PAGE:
Ohio Senate passes bill that would help Boy Scouts abuse victims get more settlement money


COLUMBUS, Ohio (AP) — Ohio victims of child sexual abuse while in the Boy Scouts of America could see more compensation for the crimes committed against them under legislation passed by the state Senate Wednesday in a unanimous vote and is expected to be approved in the House.

The bill’s passage comes amid the organization’s bankruptcy settlement, first filed in 2020 after tens of thousands of men nationwide brought forth claims they had been sexually abused by their Scout leaders. The organization filed bankruptcy in an attempt to continue operating while still partially compensating victims after an onslaught of lawsuits against them.

Nearly 2,000 abuse claims have been filed in Ohio.

Currently, the amount victims receive from the organization’s settlement depends on the length of the statute of limitations for civil claims in the state that they live in, as well as the length and severity of their abuse.

The legislation voids the state’s current civil statute of limitations in bankruptcy cases, in an effort to ensure Ohio victims of Boy Scouts abuse get more compensation.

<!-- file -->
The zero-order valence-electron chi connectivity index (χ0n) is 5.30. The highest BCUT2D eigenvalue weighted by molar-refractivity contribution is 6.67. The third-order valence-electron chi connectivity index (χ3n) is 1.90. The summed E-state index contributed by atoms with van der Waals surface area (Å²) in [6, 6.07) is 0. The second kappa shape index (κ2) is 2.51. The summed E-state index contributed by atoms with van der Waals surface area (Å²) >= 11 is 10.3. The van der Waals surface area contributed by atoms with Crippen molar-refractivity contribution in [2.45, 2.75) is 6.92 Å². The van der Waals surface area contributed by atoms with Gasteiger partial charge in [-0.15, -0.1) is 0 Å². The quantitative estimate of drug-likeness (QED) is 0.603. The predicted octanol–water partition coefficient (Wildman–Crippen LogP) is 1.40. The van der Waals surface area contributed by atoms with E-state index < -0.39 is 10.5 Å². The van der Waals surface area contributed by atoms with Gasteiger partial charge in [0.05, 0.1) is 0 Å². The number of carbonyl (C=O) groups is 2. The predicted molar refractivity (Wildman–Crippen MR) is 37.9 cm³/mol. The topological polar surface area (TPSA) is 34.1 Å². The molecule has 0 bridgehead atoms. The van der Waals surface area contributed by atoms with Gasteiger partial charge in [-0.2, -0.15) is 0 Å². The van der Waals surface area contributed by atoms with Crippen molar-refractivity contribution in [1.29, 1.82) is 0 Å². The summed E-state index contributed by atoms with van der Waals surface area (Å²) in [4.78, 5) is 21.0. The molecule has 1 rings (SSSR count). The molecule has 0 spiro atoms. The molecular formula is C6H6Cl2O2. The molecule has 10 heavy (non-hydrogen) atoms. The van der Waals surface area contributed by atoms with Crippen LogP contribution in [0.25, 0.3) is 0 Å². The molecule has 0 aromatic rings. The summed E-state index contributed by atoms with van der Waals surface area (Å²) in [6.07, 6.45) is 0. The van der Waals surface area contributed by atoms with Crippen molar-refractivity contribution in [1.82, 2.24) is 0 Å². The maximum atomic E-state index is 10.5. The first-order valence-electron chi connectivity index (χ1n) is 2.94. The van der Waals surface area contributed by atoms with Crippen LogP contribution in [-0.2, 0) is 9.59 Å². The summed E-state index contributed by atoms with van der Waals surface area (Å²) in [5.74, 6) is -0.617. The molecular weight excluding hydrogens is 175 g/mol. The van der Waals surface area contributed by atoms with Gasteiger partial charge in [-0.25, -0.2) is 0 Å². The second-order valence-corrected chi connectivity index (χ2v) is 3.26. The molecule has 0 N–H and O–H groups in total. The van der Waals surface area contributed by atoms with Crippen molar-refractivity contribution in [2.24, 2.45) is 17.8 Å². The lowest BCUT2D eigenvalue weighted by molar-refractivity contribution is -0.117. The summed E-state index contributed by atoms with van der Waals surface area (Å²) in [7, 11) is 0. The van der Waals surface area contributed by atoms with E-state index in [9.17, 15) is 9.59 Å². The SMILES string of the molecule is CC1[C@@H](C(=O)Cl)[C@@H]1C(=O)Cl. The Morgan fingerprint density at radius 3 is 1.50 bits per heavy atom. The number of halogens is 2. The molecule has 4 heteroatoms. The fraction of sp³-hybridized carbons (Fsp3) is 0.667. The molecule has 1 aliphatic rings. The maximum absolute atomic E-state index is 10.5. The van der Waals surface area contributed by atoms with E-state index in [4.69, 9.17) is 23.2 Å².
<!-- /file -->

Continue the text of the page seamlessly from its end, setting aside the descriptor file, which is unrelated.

By voiding Ohio’s existing cutoff of 12 years, the bill would ensure that any victim filing a claim receives all of the money they’re owed through the settlement, rather than a fraction of it.

“Nearly 2,000 survivors of childhood sexual abuse are one step closer to justice today,” said the bill’s sponsor, Rep. Jessica Miranda, a Cincinnati area Democrat and survivor of sexual abuse. “I see this as the first step towards meaningful statute of limitations reform.”

The Associated Press typically does not name sexual assault victims unless they come forward publicly, as Miranda has done.

The proposed law would sunset after five years and only applies to organizations that have been federally recognized as a congressional charter — a recognition given to the Boy Scouts of America in the early 1900s.

A nearly identical version of the legislation already passed the state House, where final approval is anticipated next month.

Republican Gov. Mike DeWine would need to sign off for it to become law.

A spokesman for DeWine declined to comment on the bill.

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